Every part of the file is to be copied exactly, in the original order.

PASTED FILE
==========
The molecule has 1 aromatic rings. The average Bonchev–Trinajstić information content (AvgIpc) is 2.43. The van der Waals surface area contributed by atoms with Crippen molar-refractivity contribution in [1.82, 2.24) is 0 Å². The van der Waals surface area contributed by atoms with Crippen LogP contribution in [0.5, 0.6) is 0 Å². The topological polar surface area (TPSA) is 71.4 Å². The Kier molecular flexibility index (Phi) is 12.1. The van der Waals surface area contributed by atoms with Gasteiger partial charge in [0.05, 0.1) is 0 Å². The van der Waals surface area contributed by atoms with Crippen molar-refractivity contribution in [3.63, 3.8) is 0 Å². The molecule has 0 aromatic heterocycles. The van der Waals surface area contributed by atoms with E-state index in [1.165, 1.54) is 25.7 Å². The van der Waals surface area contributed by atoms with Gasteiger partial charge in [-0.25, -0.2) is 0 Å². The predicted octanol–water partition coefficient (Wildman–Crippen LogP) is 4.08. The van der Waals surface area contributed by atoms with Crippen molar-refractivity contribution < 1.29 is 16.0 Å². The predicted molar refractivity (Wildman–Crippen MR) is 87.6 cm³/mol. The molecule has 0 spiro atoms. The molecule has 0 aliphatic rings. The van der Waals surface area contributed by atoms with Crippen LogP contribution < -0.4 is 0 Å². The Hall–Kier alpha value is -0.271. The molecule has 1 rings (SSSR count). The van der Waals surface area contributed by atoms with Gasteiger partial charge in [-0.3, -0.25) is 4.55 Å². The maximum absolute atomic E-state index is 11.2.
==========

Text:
The molecule has 1 aromatic rings. The average Bonchev–Trinajstić information content (AvgIpc) is 2.43. The van der Waals surface area contributed by atoms with Crippen molar-refractivity contribution in [1.82, 2.24) is 0 Å². The van der Waals surface area contributed by atoms with Crippen LogP contribution in [0.5, 0.6) is 0 Å². The topological polar surface area (TPSA) is 71.4 Å². The Kier molecular flexibility index (Phi) is 12.1. The van der Waals surface area contributed by atoms with Gasteiger partial charge in [0.05, 0.1) is 0 Å². The van der Waals surface area contributed by atoms with Crippen molar-refractivity contribution in [3.63, 3.8) is 0 Å². The molecule has 0 aromatic heterocycles. The van der Waals surface area contributed by atoms with E-state index in [1.165, 1.54) is 25.7 Å². The van der Waals surface area contributed by atoms with Gasteiger partial charge in [-0.25, -0.2) is 0 Å². The predicted octanol–water partition coefficient (Wildman–Crippen LogP) is 4.08. The van der Waals surface area contributed by atoms with Crippen molar-refractivity contribution < 1.29 is 16.0 Å². The predicted molar refractivity (Wildman–Crippen MR) is 87.6 cm³/mol. The molecule has 0 spiro atoms. The molecule has 0 aliphatic rings. The van der Waals surface area contributed by atoms with Crippen LogP contribution < -0.4 is 0 Å². The Hall–Kier alpha value is -0.271. The molecule has 1 rings (SSSR count). The van der Waals surface area contributed by atoms with Gasteiger partial charge in [-0.3, -0.25) is 4.55 Å². The maximum absolute atomic E-state index is 11.2.